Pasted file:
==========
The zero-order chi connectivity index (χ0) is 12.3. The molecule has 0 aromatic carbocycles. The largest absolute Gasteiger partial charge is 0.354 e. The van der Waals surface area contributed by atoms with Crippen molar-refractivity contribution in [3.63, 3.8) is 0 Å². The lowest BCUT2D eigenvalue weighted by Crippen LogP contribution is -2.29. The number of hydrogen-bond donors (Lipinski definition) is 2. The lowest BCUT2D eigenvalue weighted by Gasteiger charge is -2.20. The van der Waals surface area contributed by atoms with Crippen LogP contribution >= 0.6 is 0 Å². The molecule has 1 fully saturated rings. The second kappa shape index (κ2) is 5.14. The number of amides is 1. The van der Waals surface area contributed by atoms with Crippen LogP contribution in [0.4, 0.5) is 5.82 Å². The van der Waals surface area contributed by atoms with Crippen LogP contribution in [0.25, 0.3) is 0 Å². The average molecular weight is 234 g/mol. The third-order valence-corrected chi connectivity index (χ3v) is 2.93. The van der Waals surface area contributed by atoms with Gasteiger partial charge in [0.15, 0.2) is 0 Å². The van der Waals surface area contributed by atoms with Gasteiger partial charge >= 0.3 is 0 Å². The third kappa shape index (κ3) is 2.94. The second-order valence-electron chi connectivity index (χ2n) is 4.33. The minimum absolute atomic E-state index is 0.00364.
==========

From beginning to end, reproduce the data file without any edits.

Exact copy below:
The zero-order chi connectivity index (χ0) is 12.3. The molecule has 0 aromatic carbocycles. The largest absolute Gasteiger partial charge is 0.354 e. The van der Waals surface area contributed by atoms with Crippen molar-refractivity contribution in [3.63, 3.8) is 0 Å². The lowest BCUT2D eigenvalue weighted by Crippen LogP contribution is -2.29. The number of hydrogen-bond donors (Lipinski definition) is 2. The lowest BCUT2D eigenvalue weighted by Gasteiger charge is -2.20. The van der Waals surface area contributed by atoms with Crippen LogP contribution >= 0.6 is 0 Å². The molecule has 1 fully saturated rings. The second kappa shape index (κ2) is 5.14. The number of amides is 1. The van der Waals surface area contributed by atoms with Crippen LogP contribution in [0.4, 0.5) is 5.82 Å². The van der Waals surface area contributed by atoms with Crippen LogP contribution in [0.25, 0.3) is 0 Å². The average molecular weight is 234 g/mol. The third-order valence-corrected chi connectivity index (χ3v) is 2.93. The van der Waals surface area contributed by atoms with Gasteiger partial charge in [0.15, 0.2) is 0 Å². The van der Waals surface area contributed by atoms with Gasteiger partial charge >= 0.3 is 0 Å². The third kappa shape index (κ3) is 2.94. The second-order valence-electron chi connectivity index (χ2n) is 4.33. The minimum absolute atomic E-state index is 0.00364.